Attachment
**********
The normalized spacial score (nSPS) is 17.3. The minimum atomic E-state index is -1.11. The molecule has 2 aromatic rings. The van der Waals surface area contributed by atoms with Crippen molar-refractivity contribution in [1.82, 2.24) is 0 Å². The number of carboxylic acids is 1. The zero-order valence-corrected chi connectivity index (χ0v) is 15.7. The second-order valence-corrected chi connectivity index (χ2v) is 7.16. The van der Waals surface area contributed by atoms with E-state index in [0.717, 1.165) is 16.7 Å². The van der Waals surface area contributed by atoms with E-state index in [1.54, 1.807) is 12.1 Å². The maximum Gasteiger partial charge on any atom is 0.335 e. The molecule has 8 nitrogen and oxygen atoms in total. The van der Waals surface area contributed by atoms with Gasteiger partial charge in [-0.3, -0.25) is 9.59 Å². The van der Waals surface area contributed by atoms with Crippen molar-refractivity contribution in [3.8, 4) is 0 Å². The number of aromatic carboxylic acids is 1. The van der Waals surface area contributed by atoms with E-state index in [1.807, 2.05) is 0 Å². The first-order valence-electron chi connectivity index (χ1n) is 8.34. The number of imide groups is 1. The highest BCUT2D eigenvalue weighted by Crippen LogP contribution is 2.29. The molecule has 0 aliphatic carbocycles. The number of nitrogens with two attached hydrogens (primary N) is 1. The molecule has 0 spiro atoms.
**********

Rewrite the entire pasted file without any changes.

The normalized spacial score (nSPS) is 17.3. The minimum atomic E-state index is -1.11. The molecule has 2 aromatic rings. The van der Waals surface area contributed by atoms with Crippen molar-refractivity contribution in [1.82, 2.24) is 0 Å². The number of carboxylic acids is 1. The zero-order valence-corrected chi connectivity index (χ0v) is 15.7. The second-order valence-corrected chi connectivity index (χ2v) is 7.16. The van der Waals surface area contributed by atoms with E-state index in [0.717, 1.165) is 16.7 Å². The van der Waals surface area contributed by atoms with E-state index in [1.54, 1.807) is 12.1 Å². The maximum Gasteiger partial charge on any atom is 0.335 e. The molecule has 8 nitrogen and oxygen atoms in total. The van der Waals surface area contributed by atoms with Gasteiger partial charge in [-0.3, -0.25) is 9.59 Å². The van der Waals surface area contributed by atoms with Crippen molar-refractivity contribution in [3.8, 4) is 0 Å². The number of aromatic carboxylic acids is 1. The van der Waals surface area contributed by atoms with E-state index in [1.807, 2.05) is 0 Å². The first-order valence-electron chi connectivity index (χ1n) is 8.34. The number of imide groups is 1. The highest BCUT2D eigenvalue weighted by Crippen LogP contribution is 2.29. The molecule has 0 aliphatic carbocycles. The number of nitrogens with two attached hydrogens (primary N) is 1. The molecule has 0 spiro atoms.